Additionally, we know there is more toxicity if you give 6 months of treatment. Therefore, when you have a patient in front of you, you have to consider which chemotherapy regimen that they would benefit from, the efficacy of that treatment, as well as the potential toxicity. Based on [those factors], you can make a recommendation both in terms of which chemotherapy regimen to use as well as the duration of that treatment.

What are some of the key remaining challenges in treatment of patients with high-risk, stage II disease?

With high-risk, stage II disease, the challenges are identifying which, if any, risk factors [are present]. To be eligible for the study, a patient had to have 1 or more of the following factors: T-4 disease, a poorly differentiated tumor, bowel obstruction, bowel perforation, or inadequate nodal harvest. We don't know if those factors are equal; they probably aren't. Also, we don't know if a combination of more than 1 of these factors gives [patients] a greater risk of recurrence. If so, [these patients may] benefit more from chemotherapy than patients with just 1 risk factor.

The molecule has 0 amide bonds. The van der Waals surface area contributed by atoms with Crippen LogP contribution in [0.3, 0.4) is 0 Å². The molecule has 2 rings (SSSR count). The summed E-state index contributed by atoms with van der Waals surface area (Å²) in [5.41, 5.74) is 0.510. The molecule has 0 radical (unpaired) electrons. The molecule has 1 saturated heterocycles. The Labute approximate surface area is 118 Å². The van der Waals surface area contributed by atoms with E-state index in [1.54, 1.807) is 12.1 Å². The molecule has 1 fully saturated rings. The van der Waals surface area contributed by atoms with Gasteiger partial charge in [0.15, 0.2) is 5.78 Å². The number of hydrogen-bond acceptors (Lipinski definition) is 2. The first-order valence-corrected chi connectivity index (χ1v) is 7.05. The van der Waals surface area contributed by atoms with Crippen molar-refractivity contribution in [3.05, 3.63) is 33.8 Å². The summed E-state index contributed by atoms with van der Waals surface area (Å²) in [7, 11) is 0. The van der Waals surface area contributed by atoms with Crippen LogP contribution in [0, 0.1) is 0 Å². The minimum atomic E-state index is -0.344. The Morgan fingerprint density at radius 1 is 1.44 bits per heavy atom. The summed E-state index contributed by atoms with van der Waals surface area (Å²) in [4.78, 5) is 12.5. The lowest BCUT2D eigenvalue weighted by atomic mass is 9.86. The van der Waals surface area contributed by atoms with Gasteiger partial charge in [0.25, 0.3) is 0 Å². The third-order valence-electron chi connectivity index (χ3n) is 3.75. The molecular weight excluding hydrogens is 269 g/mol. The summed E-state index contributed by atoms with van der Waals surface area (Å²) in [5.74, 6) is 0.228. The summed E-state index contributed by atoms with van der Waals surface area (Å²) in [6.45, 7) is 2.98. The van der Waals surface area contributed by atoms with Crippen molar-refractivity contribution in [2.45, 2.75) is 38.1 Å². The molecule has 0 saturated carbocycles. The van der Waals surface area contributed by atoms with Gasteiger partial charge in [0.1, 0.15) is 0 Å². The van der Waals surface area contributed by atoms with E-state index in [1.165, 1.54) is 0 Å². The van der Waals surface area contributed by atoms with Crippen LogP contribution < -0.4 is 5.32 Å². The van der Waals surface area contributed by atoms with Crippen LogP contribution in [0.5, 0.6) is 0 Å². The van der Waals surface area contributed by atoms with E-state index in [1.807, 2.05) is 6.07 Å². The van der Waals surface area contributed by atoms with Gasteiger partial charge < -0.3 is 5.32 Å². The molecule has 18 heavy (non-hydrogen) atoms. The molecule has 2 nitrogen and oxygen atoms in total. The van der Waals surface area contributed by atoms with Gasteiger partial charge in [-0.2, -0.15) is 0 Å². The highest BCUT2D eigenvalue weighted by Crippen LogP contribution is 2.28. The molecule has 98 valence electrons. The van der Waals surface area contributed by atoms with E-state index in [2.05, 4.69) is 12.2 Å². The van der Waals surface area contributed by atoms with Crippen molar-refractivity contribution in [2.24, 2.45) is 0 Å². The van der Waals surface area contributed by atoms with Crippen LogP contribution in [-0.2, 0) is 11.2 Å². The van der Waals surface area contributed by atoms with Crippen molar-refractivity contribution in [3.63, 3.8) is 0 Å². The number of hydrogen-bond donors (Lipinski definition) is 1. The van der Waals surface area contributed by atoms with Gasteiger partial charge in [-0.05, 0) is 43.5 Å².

The reason these high-risk, stage II patients were included in the IDEA collaboration is that the MOSAIC study showed an improvement in DFS. Now, with longer follow-up, we know that overall survival in high-risk stage II disease is not improved by the addition of oxaliplatin. There is more work to do to actually define which patients within this group have a greater risk and which ones have a lesser risk.

Iveson T, Sobrero AF, Yoshino T, et al. Prospective pooled analysis of four randomized trials investigating duration of adjuvant (adj) oxaliplatin-based therapy (3 vs 6 months {m}) for patients (pts) with high-risk stage II colorectal cancer (CC). J Clin Oncol. 2019;37(15 suppl; abstr 3501). doi: 10.1200/JCO.2019.37.15_suppl.3501.